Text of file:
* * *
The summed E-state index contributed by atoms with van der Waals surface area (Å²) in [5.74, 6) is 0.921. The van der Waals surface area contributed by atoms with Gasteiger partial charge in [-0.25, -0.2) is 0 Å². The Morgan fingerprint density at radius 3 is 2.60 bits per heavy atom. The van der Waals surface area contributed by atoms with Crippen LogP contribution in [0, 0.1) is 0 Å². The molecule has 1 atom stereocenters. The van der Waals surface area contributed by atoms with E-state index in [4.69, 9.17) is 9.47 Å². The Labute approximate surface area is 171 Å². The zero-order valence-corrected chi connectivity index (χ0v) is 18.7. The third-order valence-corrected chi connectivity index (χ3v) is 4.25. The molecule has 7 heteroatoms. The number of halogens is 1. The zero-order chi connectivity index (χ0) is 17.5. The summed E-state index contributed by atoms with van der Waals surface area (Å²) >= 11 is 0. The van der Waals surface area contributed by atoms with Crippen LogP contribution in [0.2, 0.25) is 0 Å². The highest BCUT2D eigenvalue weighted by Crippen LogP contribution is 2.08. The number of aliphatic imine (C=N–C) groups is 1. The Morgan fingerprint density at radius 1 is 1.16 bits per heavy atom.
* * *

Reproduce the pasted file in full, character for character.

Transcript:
The summed E-state index contributed by atoms with van der Waals surface area (Å²) in [5.74, 6) is 0.921. The van der Waals surface area contributed by atoms with Gasteiger partial charge in [-0.25, -0.2) is 0 Å². The Morgan fingerprint density at radius 3 is 2.60 bits per heavy atom. The van der Waals surface area contributed by atoms with Crippen LogP contribution in [0, 0.1) is 0 Å². The molecule has 1 atom stereocenters. The van der Waals surface area contributed by atoms with E-state index in [4.69, 9.17) is 9.47 Å². The Labute approximate surface area is 171 Å². The zero-order valence-corrected chi connectivity index (χ0v) is 18.7. The third-order valence-corrected chi connectivity index (χ3v) is 4.25. The molecule has 7 heteroatoms. The number of halogens is 1. The zero-order chi connectivity index (χ0) is 17.5. The summed E-state index contributed by atoms with van der Waals surface area (Å²) >= 11 is 0. The van der Waals surface area contributed by atoms with Crippen LogP contribution in [0.2, 0.25) is 0 Å². The highest BCUT2D eigenvalue weighted by Crippen LogP contribution is 2.08. The number of aliphatic imine (C=N–C) groups is 1. The Morgan fingerprint density at radius 1 is 1.16 bits per heavy atom.